First Fragment

Welcome to the Friday Fragments, a new and possibly continuing feature on this site.

The Friday Fragments owes its existence to a question I was asked at Bubonicon 46 in 2014.  I was chatting with some folks at the Afternoon Tea when one lady asked: “Do you read?”

Ready to Read

Ready to Read

I expect I looked blank.   For a moment, I thought she might be asking me if I could read, but that didn’t make any sense.  Then I thought she might be asking if I was willing to continue or repeat the reading from Artemis Invaded I’d given on the previous Friday afternoon.

Then it sunk in that she’d really asked if I read.  Fumbling a little, I replied: “I do.  Voraciously.  Enthusiastically.  All the time.”

She nodded.  “I wondered.  Sometimes I have the impression that professional writers don’t have time to read or that they avoid reading, except for research, or that they avoid certain sorts of books when they’re writing.”

This took us off into a lively discussion. It also made me decide that it might be fun to share every week what I was reading.  This list is not to be taken as recommendations.  If you want recommendations, you can find a not-at-all-inclusive list on my website.

I plan to limit myself to listing the title and author of what I read the previous week, maybe with a few comments.  I’m going to include audiobooks, because there are times when the majority of my reading takes place in audio form.  (I listen to audiobooks when doing chores, crafts, and the like, so the more I’m doing these, the more I’m listening.)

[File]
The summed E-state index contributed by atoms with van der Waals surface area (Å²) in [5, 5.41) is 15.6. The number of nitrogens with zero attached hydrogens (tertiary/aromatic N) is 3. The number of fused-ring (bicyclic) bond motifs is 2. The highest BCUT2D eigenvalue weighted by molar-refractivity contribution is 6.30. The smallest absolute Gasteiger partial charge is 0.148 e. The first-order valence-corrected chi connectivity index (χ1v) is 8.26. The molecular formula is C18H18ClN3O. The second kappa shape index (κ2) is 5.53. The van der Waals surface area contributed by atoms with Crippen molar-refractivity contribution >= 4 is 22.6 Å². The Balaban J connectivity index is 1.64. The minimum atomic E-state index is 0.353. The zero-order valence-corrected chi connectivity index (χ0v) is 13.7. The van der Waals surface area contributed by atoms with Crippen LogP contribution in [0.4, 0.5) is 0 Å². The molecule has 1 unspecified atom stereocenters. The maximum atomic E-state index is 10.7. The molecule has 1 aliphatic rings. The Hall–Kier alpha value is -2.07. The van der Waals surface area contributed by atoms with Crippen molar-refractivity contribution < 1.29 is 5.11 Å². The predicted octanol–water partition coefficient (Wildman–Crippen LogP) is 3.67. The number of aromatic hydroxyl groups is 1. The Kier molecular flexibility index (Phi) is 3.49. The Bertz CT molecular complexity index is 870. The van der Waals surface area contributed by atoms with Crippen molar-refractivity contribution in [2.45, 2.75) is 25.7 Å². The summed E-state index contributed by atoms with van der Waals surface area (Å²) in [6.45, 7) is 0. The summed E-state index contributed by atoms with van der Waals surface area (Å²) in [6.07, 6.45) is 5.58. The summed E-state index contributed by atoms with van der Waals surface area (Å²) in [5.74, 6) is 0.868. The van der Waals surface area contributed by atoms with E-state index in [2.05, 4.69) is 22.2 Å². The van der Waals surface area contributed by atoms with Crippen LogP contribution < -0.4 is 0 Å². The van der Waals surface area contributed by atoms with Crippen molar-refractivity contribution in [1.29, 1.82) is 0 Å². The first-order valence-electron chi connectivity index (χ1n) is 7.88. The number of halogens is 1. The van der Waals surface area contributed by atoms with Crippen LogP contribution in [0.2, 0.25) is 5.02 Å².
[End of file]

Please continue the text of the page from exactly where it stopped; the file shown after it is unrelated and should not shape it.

If I’m in the middle of a book, I’ll list that, since sometimes, especially with a very long novel, the reading may spread out over several weeks.  Unless I spend a lot of time on them, I’m going to skip magazines and short articles.

For the first few weeks, I’m going to include a few titles from previous weeks, just because.

Here goes!

Recently Completed:

Abadon’s Gate by James S.A. Corey.  This is the third of their (the author’s name is a pen name for Daniel Abraham and Ty Franke) “Expanse” novels.   Keeps the close focus on characters that won me over to the series.  This one got dark enough that I couldn’t read it before bed, so it took me a while to finish.

Black Butler by Yana Toboso, issues 12 and 13.  I’ve been reading this manga for some weeks now.   I like it enough to keep reading.

Colour Scheme by Ngaio Marsh.  Audiobook.  Mystery by one of the classic greats.  This novel is one of the rare ones set in New Zealand.  (Another is Died in the Wool, which I listened to a few weeks ago.)

Scales of Justice by Ngaio Marsh.  Audiobook.

In Progress:

Aria of Omens by  Patrice Greenwood.  The third of her “Wisteria Tearoom” mysteries.  These are light, but not shallow.  The mysteries serve as a window into the complicated culture of contemporary Santa Fe, so “whydunnit” is as crucial than “who.”

Lean Mean Thirteen by Janet Evanovich.   Audiobook.  Snappy dialogue, excellently presented by reader Lorelei King made me decide to re-listen to some of these.  I listened to numbers nine, ten, and eleven a few weeks ago.

Within the Last Couple Months:

Mr. Lazarus and Other Stories by Paul Dellinger. This collection spans stories dating from January 1962 to February 2013. The stories are fun, often drawing on the author’s fondness for old westerns and movie serials.  His introduction, within which he comments from a very personal perspective on the evolution of short-form SF/F publishing over the past fifty years, is a gem.